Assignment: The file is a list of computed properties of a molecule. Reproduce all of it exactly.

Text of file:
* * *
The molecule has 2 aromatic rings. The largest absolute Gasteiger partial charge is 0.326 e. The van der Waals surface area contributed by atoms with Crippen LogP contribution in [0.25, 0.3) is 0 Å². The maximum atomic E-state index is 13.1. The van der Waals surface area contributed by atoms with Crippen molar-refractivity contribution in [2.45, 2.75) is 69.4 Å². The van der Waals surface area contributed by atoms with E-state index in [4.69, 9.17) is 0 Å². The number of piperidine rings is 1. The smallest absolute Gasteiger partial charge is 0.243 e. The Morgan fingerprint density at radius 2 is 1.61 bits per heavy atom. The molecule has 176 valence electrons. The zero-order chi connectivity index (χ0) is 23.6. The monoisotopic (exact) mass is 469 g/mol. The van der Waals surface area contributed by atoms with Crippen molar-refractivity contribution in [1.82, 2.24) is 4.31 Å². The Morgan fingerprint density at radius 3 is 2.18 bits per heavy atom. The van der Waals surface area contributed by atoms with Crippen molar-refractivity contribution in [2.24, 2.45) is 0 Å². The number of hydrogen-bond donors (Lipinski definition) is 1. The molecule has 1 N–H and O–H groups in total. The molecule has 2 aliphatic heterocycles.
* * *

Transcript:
The molecule has 2 aromatic rings. The largest absolute Gasteiger partial charge is 0.326 e. The van der Waals surface area contributed by atoms with Crippen LogP contribution in [0.25, 0.3) is 0 Å². The maximum atomic E-state index is 13.1. The van der Waals surface area contributed by atoms with Crippen molar-refractivity contribution in [2.45, 2.75) is 69.4 Å². The van der Waals surface area contributed by atoms with E-state index in [4.69, 9.17) is 0 Å². The number of piperidine rings is 1. The smallest absolute Gasteiger partial charge is 0.243 e. The Morgan fingerprint density at radius 2 is 1.61 bits per heavy atom. The molecule has 176 valence electrons. The zero-order chi connectivity index (χ0) is 23.6. The monoisotopic (exact) mass is 469 g/mol. The van der Waals surface area contributed by atoms with Crippen molar-refractivity contribution in [1.82, 2.24) is 4.31 Å². The Morgan fingerprint density at radius 3 is 2.18 bits per heavy atom. The van der Waals surface area contributed by atoms with Crippen molar-refractivity contribution in [2.24, 2.45) is 0 Å². The number of hydrogen-bond donors (Lipinski definition) is 1. The molecule has 1 N–H and O–H groups in total. The molecule has 2 aliphatic heterocycles.